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West Orange Times & Observer Wednesday, May 15, 2019 6 months ago

Ocoee baseball reaches new heights | Observer Preps

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A roller coaster season has seen the Ocoee High School baseball team overcome adversity and make history.
by: Troy Herring Sports Editor

Junior Orlando Perez knew what he had to do at the plate.

It was the bottom of the seventh in the Class 8A, District 3 title game, and Ocoee High was tied at 6-6 with Lake Minneola. 

With the bases loaded and only one out, all Perez had to do was make contact and put the ball anywhere in the outfield to bring Timmy Sides in from third.

“All I had to do was put the ball in play, but in my mind, I always want to hit a home run, so this was my opportunity, because if I don’t we are still going to win because the runner is on third,” Perez said. “Just wait for my pitch, seeing it and just go through the ball — it’s as easy as that.”

In a moment about which every baseball player dreams, Perez wasted no time in becoming the hero the Knights needed. In the first pitch tossed his way, he drilled a shot to right-centerfield. 

 

“Off the bat, I already knew — I started jumping when I started to hit it,” Perez said. 

What followed was Sides striding across home plate and a mob of ecstatic teammates squirting water bottles in the air and dog-piling in a celebration that has taken too long to happen.

In the history of the baseball program, Ocoee had never won a district title. 

That’s no longer the case, and it’s the players who deserve a big share of it, head coach Chad Hall said.

“It’s more for the kids — they’ve worked hard, and they haven’t had it,” Hall said. “We have eight seniors on our team who have never had this district championship, and finishing almost dead-last last year and having a tough season, they deserve it.”

Much like that district title game Thursday, May 9, during which the Knights gave up a five-run lead before winning on the walk off sac fly, this season has been somewhat of a roller coaster.

Going into this season, the Knights were coming off a tough year under then-head coach Bobby Brewer — who left to become the softball coach at Olympia.

Hall was tapped to take the reins, and although he had been an assistant for the last two years, he thought given the talent and a new approach to the game, he could help his team find  successful.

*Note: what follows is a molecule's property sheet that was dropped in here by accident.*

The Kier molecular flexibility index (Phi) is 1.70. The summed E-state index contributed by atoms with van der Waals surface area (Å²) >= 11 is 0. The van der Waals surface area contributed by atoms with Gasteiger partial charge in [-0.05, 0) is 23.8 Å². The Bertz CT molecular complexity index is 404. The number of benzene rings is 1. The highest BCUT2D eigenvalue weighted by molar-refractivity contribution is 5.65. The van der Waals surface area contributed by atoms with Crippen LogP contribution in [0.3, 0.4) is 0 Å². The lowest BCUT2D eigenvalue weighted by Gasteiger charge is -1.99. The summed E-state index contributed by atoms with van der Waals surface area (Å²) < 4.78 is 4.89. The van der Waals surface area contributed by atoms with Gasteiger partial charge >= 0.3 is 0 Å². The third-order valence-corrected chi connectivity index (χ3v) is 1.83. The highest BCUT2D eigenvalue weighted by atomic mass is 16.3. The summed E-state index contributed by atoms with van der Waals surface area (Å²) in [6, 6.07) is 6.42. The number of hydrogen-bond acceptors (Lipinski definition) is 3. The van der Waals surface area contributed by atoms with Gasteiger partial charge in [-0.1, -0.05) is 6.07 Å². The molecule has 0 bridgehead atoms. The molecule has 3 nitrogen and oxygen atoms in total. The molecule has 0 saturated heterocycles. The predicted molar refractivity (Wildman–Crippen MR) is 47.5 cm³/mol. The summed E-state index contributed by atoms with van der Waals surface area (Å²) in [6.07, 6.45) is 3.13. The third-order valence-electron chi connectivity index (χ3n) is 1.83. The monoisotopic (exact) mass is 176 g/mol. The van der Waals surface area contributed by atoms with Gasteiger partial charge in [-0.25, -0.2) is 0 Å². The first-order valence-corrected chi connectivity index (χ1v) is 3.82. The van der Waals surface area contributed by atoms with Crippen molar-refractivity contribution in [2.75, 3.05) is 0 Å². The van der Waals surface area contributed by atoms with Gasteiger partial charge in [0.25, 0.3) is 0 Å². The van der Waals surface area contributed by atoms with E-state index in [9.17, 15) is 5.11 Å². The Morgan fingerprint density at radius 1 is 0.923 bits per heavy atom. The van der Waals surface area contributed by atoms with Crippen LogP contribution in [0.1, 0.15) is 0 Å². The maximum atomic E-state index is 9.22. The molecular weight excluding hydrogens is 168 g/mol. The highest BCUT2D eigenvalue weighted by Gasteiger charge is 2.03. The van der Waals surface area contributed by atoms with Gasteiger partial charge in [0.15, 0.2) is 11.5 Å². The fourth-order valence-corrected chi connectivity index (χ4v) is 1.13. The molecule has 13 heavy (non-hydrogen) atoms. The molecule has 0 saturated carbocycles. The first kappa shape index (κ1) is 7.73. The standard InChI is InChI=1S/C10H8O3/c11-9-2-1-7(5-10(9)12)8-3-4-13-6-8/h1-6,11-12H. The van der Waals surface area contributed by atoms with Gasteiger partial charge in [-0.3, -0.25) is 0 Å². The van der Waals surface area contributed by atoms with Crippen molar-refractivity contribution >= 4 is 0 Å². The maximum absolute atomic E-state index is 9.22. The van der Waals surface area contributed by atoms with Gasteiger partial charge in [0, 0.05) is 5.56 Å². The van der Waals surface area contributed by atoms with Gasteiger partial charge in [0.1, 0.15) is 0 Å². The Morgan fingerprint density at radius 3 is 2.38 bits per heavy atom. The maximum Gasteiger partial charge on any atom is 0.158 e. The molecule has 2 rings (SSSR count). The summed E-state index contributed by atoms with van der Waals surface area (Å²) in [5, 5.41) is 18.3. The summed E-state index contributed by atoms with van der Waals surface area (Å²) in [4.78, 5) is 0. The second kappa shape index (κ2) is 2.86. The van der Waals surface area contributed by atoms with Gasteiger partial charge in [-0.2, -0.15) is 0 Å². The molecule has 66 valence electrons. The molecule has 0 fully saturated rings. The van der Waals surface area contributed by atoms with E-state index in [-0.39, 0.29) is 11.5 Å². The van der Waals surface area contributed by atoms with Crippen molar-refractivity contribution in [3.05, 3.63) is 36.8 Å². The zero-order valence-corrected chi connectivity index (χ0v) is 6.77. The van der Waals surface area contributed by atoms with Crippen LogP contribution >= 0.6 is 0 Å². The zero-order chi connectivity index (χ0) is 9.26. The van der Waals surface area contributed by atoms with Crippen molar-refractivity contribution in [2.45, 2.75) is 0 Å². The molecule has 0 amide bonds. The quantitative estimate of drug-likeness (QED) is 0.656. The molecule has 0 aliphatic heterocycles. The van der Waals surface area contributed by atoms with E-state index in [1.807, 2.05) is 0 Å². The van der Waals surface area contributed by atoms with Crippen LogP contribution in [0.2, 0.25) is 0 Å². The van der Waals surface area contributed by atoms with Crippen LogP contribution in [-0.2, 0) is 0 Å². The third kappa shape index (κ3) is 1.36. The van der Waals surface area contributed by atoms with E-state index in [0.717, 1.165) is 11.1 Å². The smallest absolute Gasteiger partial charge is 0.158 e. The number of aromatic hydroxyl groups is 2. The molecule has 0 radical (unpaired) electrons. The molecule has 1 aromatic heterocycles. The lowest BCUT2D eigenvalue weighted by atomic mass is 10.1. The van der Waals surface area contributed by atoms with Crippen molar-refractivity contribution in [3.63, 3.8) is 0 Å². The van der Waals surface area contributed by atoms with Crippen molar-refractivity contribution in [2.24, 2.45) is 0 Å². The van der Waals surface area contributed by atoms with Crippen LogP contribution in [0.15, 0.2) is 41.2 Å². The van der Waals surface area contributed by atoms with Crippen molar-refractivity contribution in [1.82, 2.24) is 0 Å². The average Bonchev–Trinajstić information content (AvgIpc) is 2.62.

“I knew that we would have to change the way we approach the game,” Hall said. “I try to teach them a little more of the mental aspect of the game — the little things that make up the game. I kind of tried to just teach my style of baseball — running around, talking to each other, not playing timid and playing aggressive.”

To set that kind of tone, Hall’s practices were longer and a bit more intensive than what his guys had been used to. 

It was an idea that needed to work. Not only was Hall changing the team’s approach to the game, but also he was changing the difficulty as it relates to the playing schedule.

The concept was simple: Playing tougher competition would help get his guys ready for when it really counts.

“We’ve struggled within our district — we’ve done fairly well outside of it — so my goal was to play a little bit tougher schedule outside of our district,” Hall said. “We knew it might affect our wins and losses, but overall, it would help us in district play. Tighter games, better competition and what we were trying to get is a situation where we would be a higher seed and be able to compete for a district championship.”

The harder schedule would make for a difficult year for the Knights. They started off with some struggles before finally finding their footing in the second half of the season.

“We have eight seniors on our team who have never had this district championship, and finishing almost dead-last last year and having a tough season, they deserve it.”

— Chad Hall

Add in numerous injuries to starting players — such as Garrett Caropreso, Hylan Hall and Collin Hall — and the Knights always seemed to find themselves in a tough situation. But that never stopped them, Hall said.

And then there were the guys such as senior Harrison Koller who came up big for the Knights when they needed more. The senior ace on the team, Koller came into this season having never started a game on the mound — nor had he recorded anything of note.

“This kid is the hardest worker inside the classroom and outside the classroom,” Hall said. “He is the first guy on our field watering it, getting everything laid out, laying down the lines with spray paint; and then cleaning his hands up, coming into the locker room, changing into his uniform and going out there and pitching.”

It’s because of players such as Koller that the Knights program — after all the hard work and sacrifice — has led it to where it is now.

With the win over Lake Minneola, the Knights will play in its second state playoff game when they host Wiregrass Ranch Wednesday, May 15, after press time. So there is still time to add on to an already groundbreaking year.

“We are putting ourselves in a situation to be successful,” Hall said. “We are hosting that first playoff game instead of going all the way down to Tampa like we did two years ago. We know that even if we get down, we can still come back. And it’s playoff time, anything can happen — it’s baseball.”

Troy Herring is the sports editor at the West Orange Times and Windermere Observer. He is a graduate of the University of Mount Olive (BS '12) and the University of Alabama (MA '16)....

See All Articles by Troy

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